What’s in a Kiss?

Alright, alright, I know, I know…this video? Again?

If you are one of the over 50 million viewers of this video, then please bear with me. If you haven’t seen it, give it a watch.

Yes, the video was produced and edited for an obscure hipster clothing company. Yes, it  features an attractive cadre of ethnically, sexually oriented, and generationally diverse actors and musicians kissing one another for the first time. Yes, they are being serenaded by an overly drippy and emotionally manipulative song that was written and performed by one of the “strangers”. And yes, because of this it has been spoofed by everyone from The Tonight Show with Jimmy Fallon to Second City.

But how did it suddenly go from “beautiful” to a “bad first date” (as a writer for Time Magazine tags it)?

Maybe because we feel like we’ve been sold a manufactured experience.

So many of the nearly 50 million wanted to believe that some of the emotions they witnessed and sensed within the couples and themselves were real. Love, if such a thing exists, should be real and authentic. But because this video was somewhat fabricated by soft camera angles and black and white film, it must be anything but genuine. As an article in Slate labeled it, this video is “like the hipster Bachelor.”  And because we have already already been bruised, battered, and finally desensitized by the nonsense of Reality TV, is there such a thing as an authentic experience caught on film anymore?

If we revisit this tape (I’d advise watching it on mute), there are some slight gestures that ache with the intimacy and authenticity of real feelings – regardless if they are staged or not. Some of the initial awkwardness that is captured reveals a level of uncertainty and uneasiness that we can locate in our personal histories. Whether it is stealing a look at a new face before looking away, a forced laugh, a tender tucking of some strands of hair behind the ears, or breaking the tension with a compliment, we see the differing responses of interacting with a stranger.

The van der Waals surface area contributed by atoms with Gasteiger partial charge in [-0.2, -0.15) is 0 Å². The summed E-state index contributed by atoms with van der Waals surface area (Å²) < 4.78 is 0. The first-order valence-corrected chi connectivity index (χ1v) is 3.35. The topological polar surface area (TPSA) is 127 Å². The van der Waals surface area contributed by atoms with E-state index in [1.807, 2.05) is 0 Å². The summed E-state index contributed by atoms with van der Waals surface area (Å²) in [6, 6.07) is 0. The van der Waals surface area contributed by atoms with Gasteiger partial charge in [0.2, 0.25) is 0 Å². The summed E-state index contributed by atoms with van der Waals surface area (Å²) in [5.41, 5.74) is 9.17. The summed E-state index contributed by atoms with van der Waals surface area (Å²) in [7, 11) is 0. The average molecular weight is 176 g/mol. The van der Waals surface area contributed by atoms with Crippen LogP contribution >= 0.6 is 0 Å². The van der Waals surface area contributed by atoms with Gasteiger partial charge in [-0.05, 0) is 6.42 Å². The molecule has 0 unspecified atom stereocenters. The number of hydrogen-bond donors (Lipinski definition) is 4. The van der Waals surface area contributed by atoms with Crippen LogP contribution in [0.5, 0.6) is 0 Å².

But as quickly as we feel one of those real, raw emotions, we want to dismiss it – via spoofs or rag articles – because the source was not authentic. Why? Because we don’t want to be let down. Or worse yet, we don’t want to be hurt.  It’s sad how quickly we have become accustomed not to trust our feelings because they might not be real? Where does that leave us as a culture when we can’t believe in the magic of an experiences because someone will film it, package it, and then sell us a product. In fact, our BS filters have become so finely attuned at detecting this that we are starting to filter everything out – even the good stuff.

In a culture that supposedly cherishes authenticity, have we become so skeptical that such a thing no longer exists? What can we trust anymore? I’d like to think that this video exposes what our culture lacks the most: trust in the authenticity of own emotions, experiences, and narratives.  The challenge, then is not to discard our experiences when they are slightly tampered with by elements of inauthenticity. The challenge is how to own them, celebrate them, and live from them when we attempt to experience them all over again.

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Cover image: screen shot from the First Kiss video.

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